Sharing information to protect and support children and youth in the aftermath of Hurricanes Harvey, Irma, and Maria


Sharing information to protect and support children and youth
in the aftermath of Hurricane Harvey.

The Children’s Defense Fund – Texas and Children’s Defense Fund – Southern Regional Office are committed to raising awareness about the challenges facing children, connecting children and families to resources that help to meet their needs, and working with partners to coordinate broad support to improve the well-being of children. The Children’s Defense Fund is a 501(c)(3) non-profit child advocacy organization that works relentlessly to ensure a level playing field for all children.

This newsletter is published to help families and communities in Texas, Louisiana, Florida, Puerto Rico and U.S. Virgin Islands recovering from Hurricane Harvey, Hurricane Irma, and Hurricane Maria protect and support children and youth.  Please, share this information widely and let us know of additional resources. 

If you have questions, wish to share articles, or have suggestions email us at  Thank you for remembering the most vulnerable among us as recovery begins.

© Photo - NBC News 


Tips and Books to Help Kids Recover from the Hurricanes by Psychology Today. 

LeadingAge and National Church Residences launched a “Hurricane Services for Seniors Hotline” to triage and help match people needing assistance, particularly older adults and people with disabilities. Call 844-259-4747, Monday – Friday, 8 am - 5 pm ET.

Hurricanes can be “a disaster on top of a disaster” for people of color and people living in poverty. This CNN article captures discrepancies in the recovery efforts post Hurricane Harvey, Hurricane Irma, and Hurricane Maria.  

Read and share Disaster Recovery Updates from the National Law Income Housing Coalition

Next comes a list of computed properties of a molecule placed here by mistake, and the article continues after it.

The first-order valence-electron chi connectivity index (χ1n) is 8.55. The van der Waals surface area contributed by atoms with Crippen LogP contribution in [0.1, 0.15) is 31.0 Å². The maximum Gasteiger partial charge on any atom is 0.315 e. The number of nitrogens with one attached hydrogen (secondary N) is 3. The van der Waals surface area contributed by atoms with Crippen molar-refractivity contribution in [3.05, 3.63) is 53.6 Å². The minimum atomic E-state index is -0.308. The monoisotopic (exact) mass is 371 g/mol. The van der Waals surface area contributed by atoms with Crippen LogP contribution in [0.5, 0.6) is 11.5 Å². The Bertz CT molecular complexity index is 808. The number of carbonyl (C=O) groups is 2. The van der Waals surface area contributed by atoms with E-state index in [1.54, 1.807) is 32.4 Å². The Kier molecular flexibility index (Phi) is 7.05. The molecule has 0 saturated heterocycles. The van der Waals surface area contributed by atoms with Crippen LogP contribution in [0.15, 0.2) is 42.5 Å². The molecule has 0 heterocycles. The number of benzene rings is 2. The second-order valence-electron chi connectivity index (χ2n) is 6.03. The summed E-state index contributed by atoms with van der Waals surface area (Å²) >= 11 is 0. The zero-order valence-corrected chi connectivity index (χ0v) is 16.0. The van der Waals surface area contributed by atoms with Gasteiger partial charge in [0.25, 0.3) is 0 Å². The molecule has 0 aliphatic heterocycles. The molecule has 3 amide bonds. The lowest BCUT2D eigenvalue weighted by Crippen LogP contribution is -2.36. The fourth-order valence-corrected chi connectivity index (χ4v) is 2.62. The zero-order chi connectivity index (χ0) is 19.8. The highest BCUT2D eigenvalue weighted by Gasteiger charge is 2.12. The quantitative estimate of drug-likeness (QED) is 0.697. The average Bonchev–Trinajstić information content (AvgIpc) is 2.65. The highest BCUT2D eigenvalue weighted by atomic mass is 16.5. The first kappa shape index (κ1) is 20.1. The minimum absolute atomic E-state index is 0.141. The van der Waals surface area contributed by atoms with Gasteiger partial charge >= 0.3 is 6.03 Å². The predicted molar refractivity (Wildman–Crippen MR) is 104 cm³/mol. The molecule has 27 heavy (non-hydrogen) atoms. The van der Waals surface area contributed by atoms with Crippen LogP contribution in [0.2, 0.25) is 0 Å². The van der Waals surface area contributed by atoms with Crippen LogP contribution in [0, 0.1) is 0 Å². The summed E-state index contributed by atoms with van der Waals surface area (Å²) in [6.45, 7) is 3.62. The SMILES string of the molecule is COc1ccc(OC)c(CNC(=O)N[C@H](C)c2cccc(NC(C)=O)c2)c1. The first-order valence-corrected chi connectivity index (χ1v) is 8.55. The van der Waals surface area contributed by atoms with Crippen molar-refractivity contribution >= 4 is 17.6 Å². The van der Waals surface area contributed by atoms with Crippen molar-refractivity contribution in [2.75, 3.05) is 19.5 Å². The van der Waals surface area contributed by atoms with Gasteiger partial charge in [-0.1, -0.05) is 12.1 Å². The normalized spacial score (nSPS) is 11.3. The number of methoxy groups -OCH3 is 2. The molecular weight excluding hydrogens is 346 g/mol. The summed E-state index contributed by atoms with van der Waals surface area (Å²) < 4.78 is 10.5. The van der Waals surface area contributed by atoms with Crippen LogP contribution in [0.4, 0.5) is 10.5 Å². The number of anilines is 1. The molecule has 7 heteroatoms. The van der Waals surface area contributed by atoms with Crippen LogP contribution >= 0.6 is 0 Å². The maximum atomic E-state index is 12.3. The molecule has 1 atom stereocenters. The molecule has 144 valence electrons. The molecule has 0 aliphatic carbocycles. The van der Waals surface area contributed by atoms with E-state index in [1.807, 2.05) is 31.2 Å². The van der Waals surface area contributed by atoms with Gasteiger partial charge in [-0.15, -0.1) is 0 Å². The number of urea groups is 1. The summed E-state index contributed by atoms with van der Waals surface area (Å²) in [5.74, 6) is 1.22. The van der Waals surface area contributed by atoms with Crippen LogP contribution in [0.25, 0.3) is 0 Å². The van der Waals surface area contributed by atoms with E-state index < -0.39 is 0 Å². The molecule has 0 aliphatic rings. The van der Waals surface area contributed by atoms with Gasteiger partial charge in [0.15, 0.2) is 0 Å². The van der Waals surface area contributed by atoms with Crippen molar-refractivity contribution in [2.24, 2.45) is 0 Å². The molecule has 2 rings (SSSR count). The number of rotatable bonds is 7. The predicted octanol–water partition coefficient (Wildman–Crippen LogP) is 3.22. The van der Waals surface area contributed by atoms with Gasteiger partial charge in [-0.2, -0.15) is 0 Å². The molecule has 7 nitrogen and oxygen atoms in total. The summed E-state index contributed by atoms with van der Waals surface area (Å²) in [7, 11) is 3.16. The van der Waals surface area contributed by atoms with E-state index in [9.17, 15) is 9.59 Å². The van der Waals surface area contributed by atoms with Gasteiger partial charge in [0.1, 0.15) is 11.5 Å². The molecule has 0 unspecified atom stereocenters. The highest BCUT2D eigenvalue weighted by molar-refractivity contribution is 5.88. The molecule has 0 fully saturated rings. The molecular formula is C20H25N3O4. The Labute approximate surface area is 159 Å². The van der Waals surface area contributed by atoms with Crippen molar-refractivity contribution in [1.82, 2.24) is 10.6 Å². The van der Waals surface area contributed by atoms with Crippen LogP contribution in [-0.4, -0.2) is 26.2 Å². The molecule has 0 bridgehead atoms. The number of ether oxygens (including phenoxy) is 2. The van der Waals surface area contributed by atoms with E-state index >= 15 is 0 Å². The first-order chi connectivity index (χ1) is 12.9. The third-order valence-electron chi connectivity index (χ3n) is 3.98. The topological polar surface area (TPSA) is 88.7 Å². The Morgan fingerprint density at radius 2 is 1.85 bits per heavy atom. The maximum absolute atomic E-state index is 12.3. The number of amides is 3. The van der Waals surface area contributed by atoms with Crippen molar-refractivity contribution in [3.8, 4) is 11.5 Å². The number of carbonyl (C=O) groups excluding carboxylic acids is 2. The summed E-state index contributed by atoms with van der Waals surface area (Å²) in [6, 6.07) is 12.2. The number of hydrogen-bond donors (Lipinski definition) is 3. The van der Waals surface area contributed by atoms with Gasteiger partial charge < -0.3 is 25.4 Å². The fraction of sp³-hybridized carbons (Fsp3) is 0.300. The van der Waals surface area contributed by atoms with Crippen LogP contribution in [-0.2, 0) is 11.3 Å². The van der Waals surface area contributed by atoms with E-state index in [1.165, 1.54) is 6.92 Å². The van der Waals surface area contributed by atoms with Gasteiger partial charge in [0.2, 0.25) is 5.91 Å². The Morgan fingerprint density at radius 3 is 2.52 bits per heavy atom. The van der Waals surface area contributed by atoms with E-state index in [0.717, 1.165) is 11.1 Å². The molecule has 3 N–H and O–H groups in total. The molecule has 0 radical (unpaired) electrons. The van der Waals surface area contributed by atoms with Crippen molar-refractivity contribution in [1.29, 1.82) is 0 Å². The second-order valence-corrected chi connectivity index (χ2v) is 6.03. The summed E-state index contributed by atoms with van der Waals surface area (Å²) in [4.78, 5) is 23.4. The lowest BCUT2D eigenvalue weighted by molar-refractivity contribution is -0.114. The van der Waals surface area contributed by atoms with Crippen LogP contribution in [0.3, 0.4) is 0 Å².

Find information about efforts to restore affordable housing after natural and man-made disasters.

Hurricane Harvey Resources

© Photo - Tim Fadek, CNN


Don’t Wait to Clean Debris. FEMA instructs households to clean up debris and not wait for FEMA home inspectors or flood insurance inspectors. More than 87,000 flood insurance claims have been filed with the National Flood Insurance Program (NFIP).  Even though FEMA has deployed more than 2,000 inspectors, it may take up to 30 days for an inspector to reach someone’s home. 

© Photo - CNN 

Texas Department of Family and Protective Services: Resources/How to Help:

Free help line: Optum is offering a free emotional-support help line to impacted individuals. The toll-free number, 866-342-6892, will be open 24 hours a day, seven days a week, for as long as necessary. The service is free of charge and open to anyone. Callers may also receive referrals to community resources. Along with the toll-free help line, emotional-support resources and information are available online at

Starting Monday, the last seven schools of the Houston Independent School District will reopen for students.  All seven schools will provide transportation and free meals.

Additional resources:

© Photo - Carlos Giusti

More places to donate:

Hurricane Irma Resources

© Photo - Jessica Rinaldi, Boston Globe

The U.S. Department of Agriculture (USDA) announced that households who may not normally be eligible under the regular Supplemental Nutrition Assistance Program (formerly food stamps) rules may qualify for D-SNAP -- if their income is under the disaster limits and they have qualifying disaster-related expenses. D-SNAP eligible households in the affected areas will receive two months of benefits, equivalent to the maximum amount of benefits normally issued to a SNAP household of their size. Find more about Florida’s D-SNAP program. 

Teams made up of FEMA disaster specialists are working in Camden, Chatham, Glynn, Liberty, and McIntosh counties to give residents an opportunity to register for disaster assistance. They are also working to identify and address immediate and emerging needs.